Sir William McDougall PC CB (January 25, 1822 – May 29, 1905) was a Canadian lawyer, politician, and one of the Fathers of Confederation.
William McDougall was born near York, Upper Canada (now Toronto, Ontario) to Daniel McDougall and Hannah Matthews. William was the third generation of United Empire Loyalists to settle in York. In 1793, his paternal great-great grandparents were among the first twelve families to move to York along with 450 British troops. Those soldiers then built Fort York to protect against American invasion.
McDougall received his education at Victoria College in Cobourg, Upper Canada, and in 1847, began practicing law as an attorney and solicitor in Upper Canada. In 1862, he was called to the Upper Canada Bar.
In 1849, William McDougall's office in Toronto was the meeting place for the Clear Grit political movement. Other Clear Grit supporters included Peter Perry, David Christie, Charles Clarke, Charles Lindsay, and Malcolm Cameron. In 1850, he started The North American, a liberal newspaper.
He was elected as a member of the legislative assembly in 1858 and served as Commissioner of Crown Lands and Provincial Secretary.
In 1863, Along with Alexander Tilloch Galt, McDougall went to Washington D.C. to meet with President Abraham Lincoln in order to renegotiate the Reciprocity Treaty. During the visit, Lincoln explained that he had an important event to attend and had to travel to Pennsylvania. The President had then invited McDougall to accompany him on his trip by train and coach. They stayed the night at the private home of David Wills, a wealthy 32-year-old Gettysburg attorney.
On the following day, November 19, an opening ceremony took place at the new Gettysburg cemetery, built for fallen soldiers of the American Civil War. While many orators spoke for hours, Lincoln spoke briefly, presenting the Gettysburg Address. Even though the Canadian and British press wrote positively about Lincoln's speech, the American press condemned it for its lack of length.
In the 1950s, then United States President Dwight D. Eisenhower, when addressing a joint session of the Parliament of Canada, recounted the tale of the friendship between McDougall and Lincoln as an example of the long history of friendship between Canada and the United States. It can be found in "The Hansard", the official publication containing the transcripts of the Parliament of Canada. A copy of "The Hansard" containing President Eisenhower's speech was autographed and commented by then-Prime Minister of Canada John G. Diefenbaker. It can be found in the Baldwin Room - a secured archives area - of the Main Library of the City of Toronto.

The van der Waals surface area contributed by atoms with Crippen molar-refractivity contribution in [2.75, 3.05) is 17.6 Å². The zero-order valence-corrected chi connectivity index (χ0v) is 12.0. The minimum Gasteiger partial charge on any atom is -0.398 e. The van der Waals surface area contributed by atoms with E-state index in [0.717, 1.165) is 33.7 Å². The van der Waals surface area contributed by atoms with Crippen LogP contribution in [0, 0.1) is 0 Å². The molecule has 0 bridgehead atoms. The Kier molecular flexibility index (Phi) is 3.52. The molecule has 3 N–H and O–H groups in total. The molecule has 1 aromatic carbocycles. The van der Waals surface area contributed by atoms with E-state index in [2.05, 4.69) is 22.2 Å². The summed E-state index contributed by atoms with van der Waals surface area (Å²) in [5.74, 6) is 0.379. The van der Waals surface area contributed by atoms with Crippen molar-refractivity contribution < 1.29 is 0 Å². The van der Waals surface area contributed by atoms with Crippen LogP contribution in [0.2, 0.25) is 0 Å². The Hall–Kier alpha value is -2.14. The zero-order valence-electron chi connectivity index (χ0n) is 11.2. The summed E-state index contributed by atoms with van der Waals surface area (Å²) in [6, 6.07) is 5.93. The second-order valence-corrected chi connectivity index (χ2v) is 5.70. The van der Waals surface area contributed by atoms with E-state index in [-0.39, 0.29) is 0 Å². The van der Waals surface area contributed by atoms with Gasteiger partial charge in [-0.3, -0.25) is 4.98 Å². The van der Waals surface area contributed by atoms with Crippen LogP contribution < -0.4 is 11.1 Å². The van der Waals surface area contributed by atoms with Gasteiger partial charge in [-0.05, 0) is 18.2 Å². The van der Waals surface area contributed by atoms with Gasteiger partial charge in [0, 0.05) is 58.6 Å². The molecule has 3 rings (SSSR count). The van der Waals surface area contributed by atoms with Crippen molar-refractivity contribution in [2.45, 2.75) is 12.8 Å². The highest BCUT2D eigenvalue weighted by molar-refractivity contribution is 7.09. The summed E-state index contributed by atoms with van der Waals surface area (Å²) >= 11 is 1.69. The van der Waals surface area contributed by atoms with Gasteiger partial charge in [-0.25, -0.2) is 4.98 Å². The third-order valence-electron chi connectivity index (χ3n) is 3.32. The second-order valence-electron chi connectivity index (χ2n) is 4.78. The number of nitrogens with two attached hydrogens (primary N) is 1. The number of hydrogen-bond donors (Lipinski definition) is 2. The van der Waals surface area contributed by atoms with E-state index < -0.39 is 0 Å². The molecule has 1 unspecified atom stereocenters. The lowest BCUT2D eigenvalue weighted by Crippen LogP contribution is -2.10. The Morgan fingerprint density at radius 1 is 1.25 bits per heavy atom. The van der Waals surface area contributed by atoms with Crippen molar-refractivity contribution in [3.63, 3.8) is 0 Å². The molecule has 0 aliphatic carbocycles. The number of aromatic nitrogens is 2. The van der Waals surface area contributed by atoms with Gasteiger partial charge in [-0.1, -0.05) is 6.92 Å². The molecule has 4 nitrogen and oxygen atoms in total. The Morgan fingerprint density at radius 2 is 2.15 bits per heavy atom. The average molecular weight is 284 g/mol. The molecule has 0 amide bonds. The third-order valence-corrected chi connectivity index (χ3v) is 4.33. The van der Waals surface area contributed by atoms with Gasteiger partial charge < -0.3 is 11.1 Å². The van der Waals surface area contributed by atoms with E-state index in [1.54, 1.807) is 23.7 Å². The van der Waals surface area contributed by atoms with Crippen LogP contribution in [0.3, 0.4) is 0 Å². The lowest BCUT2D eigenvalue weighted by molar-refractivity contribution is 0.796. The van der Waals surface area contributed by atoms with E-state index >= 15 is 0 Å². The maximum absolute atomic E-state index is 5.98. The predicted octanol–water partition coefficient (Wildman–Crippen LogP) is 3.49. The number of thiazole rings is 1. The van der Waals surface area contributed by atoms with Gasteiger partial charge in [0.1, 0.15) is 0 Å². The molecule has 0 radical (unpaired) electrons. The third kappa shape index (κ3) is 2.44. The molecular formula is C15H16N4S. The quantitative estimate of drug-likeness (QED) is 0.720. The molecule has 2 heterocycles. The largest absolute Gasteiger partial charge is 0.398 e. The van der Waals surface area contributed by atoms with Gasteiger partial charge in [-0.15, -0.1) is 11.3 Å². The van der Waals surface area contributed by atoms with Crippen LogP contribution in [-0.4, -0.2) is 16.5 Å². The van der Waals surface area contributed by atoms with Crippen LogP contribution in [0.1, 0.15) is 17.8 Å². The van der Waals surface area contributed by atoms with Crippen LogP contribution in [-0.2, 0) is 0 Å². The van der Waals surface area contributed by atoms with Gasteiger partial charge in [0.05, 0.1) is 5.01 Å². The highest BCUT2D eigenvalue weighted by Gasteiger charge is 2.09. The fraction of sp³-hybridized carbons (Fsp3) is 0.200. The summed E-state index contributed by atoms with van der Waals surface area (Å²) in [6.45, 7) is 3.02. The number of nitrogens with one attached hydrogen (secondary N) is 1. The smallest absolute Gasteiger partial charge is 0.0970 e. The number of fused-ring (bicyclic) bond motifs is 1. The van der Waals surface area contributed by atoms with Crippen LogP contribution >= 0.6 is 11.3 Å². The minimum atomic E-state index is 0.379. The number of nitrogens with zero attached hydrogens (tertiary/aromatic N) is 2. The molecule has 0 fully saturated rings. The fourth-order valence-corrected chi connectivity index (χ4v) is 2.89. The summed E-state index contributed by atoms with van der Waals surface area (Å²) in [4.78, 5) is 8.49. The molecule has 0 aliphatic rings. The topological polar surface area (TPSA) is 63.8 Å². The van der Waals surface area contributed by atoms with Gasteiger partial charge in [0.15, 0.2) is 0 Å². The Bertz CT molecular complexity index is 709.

McDougall is considered a father of Canadian confederation as he attended all three Confederation conferences. Once the country formed, he served as Minister of Public Works in the Macdonald government. As he had begun as Liberal and now served under Macdonald's Conservatives, he earned the nickname 'Wandering Willy'.
In the federal election of 1867 he was elected in the district of Lanark North, for the Liberal-Conservative party.
McDougall was appointed Lieutenant Governor of Rupert's Land and the North-Western Territory in 1869. The only travel route at the time was through the United States with the permission of U.S. President Grant. However, when he tried to enter that jurisdiction from the Dakota Territory up the Red River, he was turned back near the border by Louis Riel's insurgents before he could establish his authority at Fort Garry (now Winnipeg, Manitoba). Dispatches on microfiche at the Main Library of the City of Toronto include his request for 1,000 British troops to be sent on the authority of Queen Victoria. She responded that she would prefer a more amicable settlement of the jurisdiction issue. He returned to Ottawa, and campaigned against Manitoba becoming a province because of its very few inhabitants at that time. The area of Fort Garry was about 50 square miles (130 km2). He also continued to serve as an interim leader of the North-West provisional government from Ottawa until Adams George Archibald took over on May 10, 1870.
In the federal election of 1872, he ran again for the Liberal-Conservative party in Lanark North but was defeated. In 1875, he was elected to the Parliament of the Province of Ontario. He served as an Independent-Liberal from June 1, 1875, until September 9, 1878, for the electoral district of Simcoe South.
Second marriage and family
In November 1872, McDougall married his second wife, Mary Adelaide Beatty. She was the daughter of Eleanor and Dr. John Beatty, a professor in Victoria University. She was born and educated at Cobourg, Ontario. Mary was involved in various philanthropic organizations including the Ottawa Humane Society. The couple lived at 407 Wilbrod Street, Ottawa. The couple had three sons, two of three - Harold and Gladwyn - served with the Canadian contingent during the Boer War in South Africa.
His sister Emily married Liberal Senator David Reesor in 1847.
Later life and death
In the federal election of 1878, he ran in Halton and was re-elected in the election of 1882 in Algoma and Grenville South in the election of 1887 he was defeated.
In 1890, he was promised a Senate seat, but did not pursue an appointment because his health was failing. During the conferences preceding Confederation, McDougall was personally in favour of electing members to the Senate of Canada. He was also offered a federal judgeship in British Columbia, which he turned down.
He died on May 29, 1905, Due to a Spine Injury caused by walking off a moving train.
McDougall was a Canada First nationalist. He espoused deep anti-Catholic and anti-Aboriginal views. He has also been called "vain, erratic and irredeemably pigheaded".